Today, in lieu of introducing you to the expected four calling birds, I offer a few words about four rather extraordinary women.
On the fourth day of Christmas, my true love gave to me
four calling birds. . . .
Ellen Fullman ~ Fullman created the "Long String instrument", which consists of dozens of wires, 50 feet or more in length, "bowed" with rosin-coated fingers. The wires when "bowed" produce "organ-like overtones". The recipient of many awards, Fullman has worked or performed in venues in Europe, Japan, and the Americas. Her work, Fullman says in her Artist Statement, "resides between the fields of sound art and music." Watch this video to better understand what the Long String is and how it is used. I think Fullman's work is fascinating.
Novie Trump ~ Northern Virginia sculptor Novie Trump is the founder and director of Flux Studios, Mt. Rainer, Md., where six professional artists work in clay, glass, and mixed media. Drawing on her background in classical archaeology, Trump creates small pieces as well as monumental forms of "layered surfaces" and "weathered patinas". According to her Artist Statement, Trump uses "archetypal symbols taken from ancient myths and tales" to convey "such universal human experiences as love, loss, death, birth, courage, and transformation." Her work has been exhibited widely and is in public and private collections in the United States and Europe.
Trump writes a newsy, meaty, and always interesting blog; read it here. Click on Gallery here to see the range of Trump's wonderful work, including her installations, haunting reliquaries, and houses based on ruins of stone churches. Trump is creating a new sculptural form that will be incorporated into choreography by Jane Franklin Dance; called "Of Bones and Bridges", the dance will premiere at Washington's Source Theatre on February 27 and 28.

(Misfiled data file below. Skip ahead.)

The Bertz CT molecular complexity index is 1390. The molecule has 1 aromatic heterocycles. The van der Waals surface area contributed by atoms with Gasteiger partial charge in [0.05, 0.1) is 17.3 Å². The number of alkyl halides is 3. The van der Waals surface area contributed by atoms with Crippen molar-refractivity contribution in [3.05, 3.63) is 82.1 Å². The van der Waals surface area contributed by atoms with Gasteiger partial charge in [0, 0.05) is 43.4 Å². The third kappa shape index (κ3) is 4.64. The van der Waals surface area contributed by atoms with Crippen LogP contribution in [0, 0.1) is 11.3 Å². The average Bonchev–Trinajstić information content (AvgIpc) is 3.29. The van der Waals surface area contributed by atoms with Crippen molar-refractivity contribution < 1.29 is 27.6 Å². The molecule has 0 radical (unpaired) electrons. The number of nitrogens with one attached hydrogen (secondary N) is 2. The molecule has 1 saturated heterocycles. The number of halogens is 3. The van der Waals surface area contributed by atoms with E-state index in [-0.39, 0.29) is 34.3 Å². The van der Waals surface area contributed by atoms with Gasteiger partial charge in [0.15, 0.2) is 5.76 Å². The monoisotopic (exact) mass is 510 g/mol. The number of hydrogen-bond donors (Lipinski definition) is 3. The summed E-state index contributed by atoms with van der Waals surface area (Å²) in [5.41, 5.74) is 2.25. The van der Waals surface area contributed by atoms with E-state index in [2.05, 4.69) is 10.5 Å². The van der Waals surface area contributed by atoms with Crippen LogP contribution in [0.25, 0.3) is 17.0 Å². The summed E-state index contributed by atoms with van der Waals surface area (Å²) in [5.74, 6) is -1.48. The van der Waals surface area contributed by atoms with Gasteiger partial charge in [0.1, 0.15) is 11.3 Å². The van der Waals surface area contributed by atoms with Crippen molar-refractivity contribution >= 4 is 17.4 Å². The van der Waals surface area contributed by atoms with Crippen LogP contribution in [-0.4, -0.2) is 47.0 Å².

Meri Wells ~ Wells is an award-winning sculptor who lives in a remote area in Wales. She holds an honors degree in visual arts and drama, with a concentration in ceramics and theatre design, and often collaborates on art projects. She creates life-size, mythological ceramic figures of locally sourced slips and ash glazes derived from, for example, blackberry and braken. Made of coiled "grogged" clay* and soda and fired in a wood kiln to stoneware temperatures, the figures, Wells says on her Website, are "a result of disillusionment with how we repeatedly fail to sustain a functional society." They are based on "forms which inhabit a parallel universe and often they are self-portraits." A CultureColony video of Wells is here.
Joyce Wycoff ~ Peaceful Legacies ~ Joyce, who resides in Lafayette, Colorado, is a long-time teacher of creativity who is now plumbing the depths of her own creative spirit through her art and her blog, "Peaceful Legacies". Her art encompasses photography and digital collage — some of her work can be seen here (be sure to look at her "Miksang" work) — and fine writing, including poetry, about her spiritual journey. She writes sensitively and wisely and intelligently about issues that matter — to others and to her ; she's well-read; and she is quick to give praise and encouragement, as well as engage deeply with those who share her interests.
* Clay to which "grog" is added. Grog is a ceramic raw material that is used to produce a gritty, even rustic texture ("tooth"). It reduces shrinkage, aids drying, and can add to structural strength.
At High Calling Blogs, we're celebrating the 12 Days of Christmas with 12 Days of Community by highlighting the blog(s) or Website(s) of people other than ourselves. As our friend Glynn says, this is something we should be doing anyway, all the other 353 days of the year. This is the fourth piece to appear under the 12 Days of Community badge. The others are: "She Looks for Joy in Now" (Day 1), "Landscape Become Image" (Day 2), and "She Listens Multidimensionally" (Day 3).